The ad is very simple, and its positive point is that it is humane without using human beings. It is also a good example of how even an average creative work fares well when the strategic thought is strong
The next time you run out of 'talk time' on your Vodafone SIM card, there is no need to panic. You can simply borrow it from a buddy/neighbour. And to highlight this value addition, Vodafone has hit upon a unique Indian insight. Which is that we desis do not hesitate for a second to hit on others when we need to borrow something. In fact, many Indians seem to enjoy this practice, I kid you not. For them, borrowing things is a part of the bonding process.
I like this concept. Because it's very us. I cannot imagine a Western nation where a housewife rings the doorbell of her neighbour to borrow some sugar; or a dude borrowing his friend's bike when he has to go on a hot date. It's a very Indian thing. Vodafone's consumers, which for this feature must constitute the lower middle and the lower income groups, will identify with this communication.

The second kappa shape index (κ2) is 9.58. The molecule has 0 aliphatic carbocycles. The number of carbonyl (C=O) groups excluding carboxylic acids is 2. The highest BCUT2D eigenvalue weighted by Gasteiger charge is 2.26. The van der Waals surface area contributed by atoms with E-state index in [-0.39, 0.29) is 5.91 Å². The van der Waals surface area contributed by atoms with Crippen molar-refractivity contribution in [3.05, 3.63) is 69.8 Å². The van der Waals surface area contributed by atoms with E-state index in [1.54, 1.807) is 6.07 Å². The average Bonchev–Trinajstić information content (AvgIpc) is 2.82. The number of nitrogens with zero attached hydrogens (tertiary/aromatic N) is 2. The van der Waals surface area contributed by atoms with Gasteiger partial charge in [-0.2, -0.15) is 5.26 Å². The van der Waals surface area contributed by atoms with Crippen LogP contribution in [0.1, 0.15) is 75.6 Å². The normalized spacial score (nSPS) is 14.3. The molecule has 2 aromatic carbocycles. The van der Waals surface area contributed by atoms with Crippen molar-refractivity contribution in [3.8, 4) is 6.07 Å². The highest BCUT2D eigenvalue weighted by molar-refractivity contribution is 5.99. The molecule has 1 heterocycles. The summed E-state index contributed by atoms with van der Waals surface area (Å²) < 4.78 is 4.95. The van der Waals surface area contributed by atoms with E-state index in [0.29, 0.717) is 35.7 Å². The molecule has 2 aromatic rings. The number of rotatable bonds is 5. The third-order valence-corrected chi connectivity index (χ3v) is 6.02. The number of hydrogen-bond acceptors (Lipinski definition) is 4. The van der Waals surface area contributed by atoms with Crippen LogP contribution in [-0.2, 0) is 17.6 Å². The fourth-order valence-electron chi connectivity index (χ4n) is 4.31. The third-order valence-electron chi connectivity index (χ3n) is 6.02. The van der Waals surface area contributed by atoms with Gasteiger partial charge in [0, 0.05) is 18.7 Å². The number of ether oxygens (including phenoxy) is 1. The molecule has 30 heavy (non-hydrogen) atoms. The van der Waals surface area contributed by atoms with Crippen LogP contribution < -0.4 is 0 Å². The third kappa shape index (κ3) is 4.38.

The ad itself is very simple, and its positive point is that it's humane without using human beings. All we get to see are close-ups of hands exchanging different items. Toothpaste, hammer, stool, gas cylinder, fan, thermos flask, tennis racquet, shoes, eggs, etc, etc.
Against the backdrop of a cheerful music track, which helps the situation feel happy. The music is important in this advert, else the act of borrowing can appear a bit painful, which on occasions it is, for the people who are constantly hit on. All this ties in, of course, with the promise that people can borrow Vodafone 'talk time' from others.
Now while the commercial is cute enough, I have to say it stays at the level of 'okay'. After a few exposures, ennui that comes from watching hands exchanging things will set in. The creative has missed a trick out here. Some really engaging and hilarious ads can be made with people abruptly running out of 'talk time' on their mobile phones during those moments when they need it the most. Still, it's a cool insight, and that's already half the battle won. A good example of how even an average creative work fares well when the strategic thought is strong.
PS: A safety warning: Er, people, do be careful who you lend your 'talk time' to! We live in a world where even a friendly neighbour can turn out to be a terror agent.